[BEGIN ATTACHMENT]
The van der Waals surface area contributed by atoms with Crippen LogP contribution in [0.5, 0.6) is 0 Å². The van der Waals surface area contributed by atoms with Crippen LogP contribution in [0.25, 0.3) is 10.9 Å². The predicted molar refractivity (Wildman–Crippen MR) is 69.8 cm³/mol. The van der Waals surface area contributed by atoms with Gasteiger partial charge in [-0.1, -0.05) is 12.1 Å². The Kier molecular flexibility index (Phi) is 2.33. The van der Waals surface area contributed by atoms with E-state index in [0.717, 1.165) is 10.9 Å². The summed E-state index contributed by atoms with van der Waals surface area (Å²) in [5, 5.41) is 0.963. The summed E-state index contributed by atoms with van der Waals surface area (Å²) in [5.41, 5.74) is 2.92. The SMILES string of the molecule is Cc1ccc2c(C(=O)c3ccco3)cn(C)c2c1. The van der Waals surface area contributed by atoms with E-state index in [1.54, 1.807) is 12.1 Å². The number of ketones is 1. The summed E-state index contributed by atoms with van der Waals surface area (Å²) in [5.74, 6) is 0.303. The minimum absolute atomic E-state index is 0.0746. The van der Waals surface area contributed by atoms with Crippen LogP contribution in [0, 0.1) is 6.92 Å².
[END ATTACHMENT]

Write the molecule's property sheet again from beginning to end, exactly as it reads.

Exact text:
The van der Waals surface area contributed by atoms with Crippen LogP contribution in [0.5, 0.6) is 0 Å². The van der Waals surface area contributed by atoms with Crippen LogP contribution in [0.25, 0.3) is 10.9 Å². The predicted molar refractivity (Wildman–Crippen MR) is 69.8 cm³/mol. The van der Waals surface area contributed by atoms with Gasteiger partial charge in [-0.1, -0.05) is 12.1 Å². The Kier molecular flexibility index (Phi) is 2.33. The van der Waals surface area contributed by atoms with E-state index in [0.717, 1.165) is 10.9 Å². The summed E-state index contributed by atoms with van der Waals surface area (Å²) in [5, 5.41) is 0.963. The summed E-state index contributed by atoms with van der Waals surface area (Å²) in [5.41, 5.74) is 2.92. The SMILES string of the molecule is Cc1ccc2c(C(=O)c3ccco3)cn(C)c2c1. The van der Waals surface area contributed by atoms with E-state index in [1.54, 1.807) is 12.1 Å². The number of ketones is 1. The summed E-state index contributed by atoms with van der Waals surface area (Å²) in [5.74, 6) is 0.303. The minimum absolute atomic E-state index is 0.0746. The van der Waals surface area contributed by atoms with Crippen LogP contribution in [0, 0.1) is 6.92 Å².